Long-neglected police reforms
House and Senate Democrats are expected on Monday to unveil a package of police reforms in response to the death of George Floyd and other such encounters between African American persons and the police. The Minneapolis City Council banned city police officers from using chokeholds and neck restraints and put heavier restrictions on the use of chemical irritants as part of a temporary restraining order on June 5.
Rep. Val Demings discusses the need for police reform via a video call at The Ellen Show:
Racism, is it?
In an opinion piece published by the New York Times, professor of African-American studies Dr. Kihana Miraya Ross, says that it is “anti-blackness” and not racism that killed George Floyd. The idea is further clarified in the article by an argument made by Frank B.Wilderson, a professor of African-American studies, who coined the term “Afro-pessimism.” As per Wilderson anti-blackness indexes the structural reality so that in the larger society, blackness is tied to “slaveness.” “While the system of U.S. chattel slavery technically ended over 150 years ago, it continues to mark the ontological position of black people. Thus, in the minds of many, the relation between humanity and blackness is an antagonism, is irreconcilable,” reads the article.
24/7 Wall St. came up with a list of worst cities in the US for black people following the nationwide unrest. Such is the gravity of the situation that people are protesting in the streets in huge numbers not worrying about their health or the health of their immediate loved ones, but holding up signs that say “I can’t breathe” and “Black Lives Matter” hoping to bring about balance in society and uproot the deeprooted discrepancies in millions of minds across the globe.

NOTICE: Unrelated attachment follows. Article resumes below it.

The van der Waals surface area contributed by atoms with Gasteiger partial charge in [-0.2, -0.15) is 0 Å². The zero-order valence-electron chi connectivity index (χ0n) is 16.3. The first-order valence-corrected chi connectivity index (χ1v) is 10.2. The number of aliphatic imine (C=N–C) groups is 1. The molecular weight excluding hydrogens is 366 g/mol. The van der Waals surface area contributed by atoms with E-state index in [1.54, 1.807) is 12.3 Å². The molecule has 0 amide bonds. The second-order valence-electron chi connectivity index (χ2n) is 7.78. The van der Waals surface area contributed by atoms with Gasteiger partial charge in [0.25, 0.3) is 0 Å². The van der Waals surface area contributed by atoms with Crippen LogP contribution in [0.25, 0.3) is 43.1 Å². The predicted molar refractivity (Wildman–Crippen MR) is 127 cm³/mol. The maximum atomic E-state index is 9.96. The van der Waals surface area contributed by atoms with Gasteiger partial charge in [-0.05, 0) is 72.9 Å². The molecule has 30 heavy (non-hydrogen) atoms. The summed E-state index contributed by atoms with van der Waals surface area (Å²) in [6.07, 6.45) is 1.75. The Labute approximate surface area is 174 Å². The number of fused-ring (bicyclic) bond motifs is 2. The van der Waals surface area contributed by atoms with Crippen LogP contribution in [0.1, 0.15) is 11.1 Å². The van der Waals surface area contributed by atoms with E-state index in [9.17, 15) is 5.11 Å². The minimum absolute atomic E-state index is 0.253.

But should there still have to be a demand in a developed country in the 21st century? Is it not a basic human right to be treated with mutual respect and not discriminated against?
Sitting here in India, many of us aspire to have the lives of those in first world countries, but how often do we consider the cons of living in such countries? No nation is absolutely flawless, while we mostly get to see the bright side of society in the first world nations there’s always a dark side to consider – which might sometimes be way scarier than the ugliness we witness in our own not-yet-developed nations.
For all these decades the United States has been held high in position as the world’s most powerful country by the rest for the world for various reasons – being the oldest democracy is one of the major ones. But with slavery being abolished 150 years ago, why do still a huge chunk of modern-day white Americans feel threatened by the mere presence of a black man? Why do still many white people have that sigh of relief after experiencing numerous setbacks and yet thinking at least I am not black or things could have been worse?
The real question is, under all the glamour of economic development and talks of acceptance and progress, have we really been able to bury the past? Has history taught us nothing, or has it just allowed us to sugarcoat our yet so typically non-progressive minds with convenient hypocrisy?